Osaka, Japan: Declaration of Protest Against the Evictions


*Declaration of Protest Against the Evictions of Park Squatters in Utsubo and Osaka-jo Park*

On January 30th, 2006, mobilizing nearly 700 city employees, guardsmen and police against around 20 squatters in Utsubo Park and Osaka-jo Park, Osaka city forced through its eviction through so-called ‘administrative action’.

In the process of eviction, one person was illegitimately arrested on suspicion of ‘assault’, three were taken away in ambulances (of which one was a guardsmen with a broken bone that should take a month to heal), with many suffering contusions and other wounds. Until the last, our comrades who tried to defend their own tents and huts were pulled out as the city refused all discussion, and surrounded just steps away as their homes were shredded and smashed, forced to witness the eviction of all their belongings.

With rage in our hearts, we denounce this city’s inhuman violence.

No excuse can permit the abduction of our squatter comrades from their homes, in the brutal cold, and their dispossession onto the streets. In a city where 200 people die yearly on the streets, when will Osaka city be satisfied in its expulsion of our comrades?



For the squatters of Utsubo and Osaka-jo, Osaka city had disregarded all attempts to negotiate and ignored every word, jumping into the eviction process. The ‘alternative policies’ trotted out amidst the evictions were the Osaka-jo park shelter and the ‘Aid for Independence’ center, both of which kick their tenants out after a period of a few months, and are institutions designed to force people into a precarious, homeless life. As soon as one checks in and takes down one’s tent, a person is forced to sign a document swearing that ‘I will not squat again’.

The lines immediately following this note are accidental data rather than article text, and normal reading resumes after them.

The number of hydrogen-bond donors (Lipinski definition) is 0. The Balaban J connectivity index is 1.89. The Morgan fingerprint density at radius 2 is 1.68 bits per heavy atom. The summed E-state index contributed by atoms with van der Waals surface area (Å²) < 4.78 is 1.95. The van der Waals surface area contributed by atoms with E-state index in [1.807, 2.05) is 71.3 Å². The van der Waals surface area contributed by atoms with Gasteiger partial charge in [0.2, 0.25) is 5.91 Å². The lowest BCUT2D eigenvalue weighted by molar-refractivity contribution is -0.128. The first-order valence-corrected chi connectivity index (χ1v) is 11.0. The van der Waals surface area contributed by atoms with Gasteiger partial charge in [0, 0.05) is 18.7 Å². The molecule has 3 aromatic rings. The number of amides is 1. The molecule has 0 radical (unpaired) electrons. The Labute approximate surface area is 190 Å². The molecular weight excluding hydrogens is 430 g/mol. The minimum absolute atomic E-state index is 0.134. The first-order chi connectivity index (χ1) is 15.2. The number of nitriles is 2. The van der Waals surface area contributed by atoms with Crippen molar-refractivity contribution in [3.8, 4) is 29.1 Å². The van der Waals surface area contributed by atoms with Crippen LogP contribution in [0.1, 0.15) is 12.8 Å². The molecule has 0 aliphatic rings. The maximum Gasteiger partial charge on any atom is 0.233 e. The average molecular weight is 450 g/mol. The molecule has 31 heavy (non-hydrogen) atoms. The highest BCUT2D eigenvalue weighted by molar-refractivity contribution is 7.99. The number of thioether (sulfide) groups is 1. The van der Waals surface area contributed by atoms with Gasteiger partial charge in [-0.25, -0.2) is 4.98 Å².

While an occupant, there is no guarantee of finding work. With the handicaps of old age and an institutional address, the individual passes through the employment offices and for those who cannot find work they are labeled as having insufficient drive to ‘help themselves’ and are once again thrown into the streets. One meal a day, and a 3 meter square space to move around in, etc. along with a poor living environment, it is clear that these institutions are only ‘excuses for eviction’.



Knowing this intimately, the great majority of squatters reject the ‘persuasion consultations’ of the city’s administrators for internment, and along with protesting against this eviction, have demanded to the city a radical shift in unemployment and welfare policy, one executed without prejudice. The appeal: ‘Don’t destroy our tents’ will certainly be broadcast in the media as a sort of ‘selfishness’ which it definitely is not, on the contrary these are calls for the most basic essentials of living.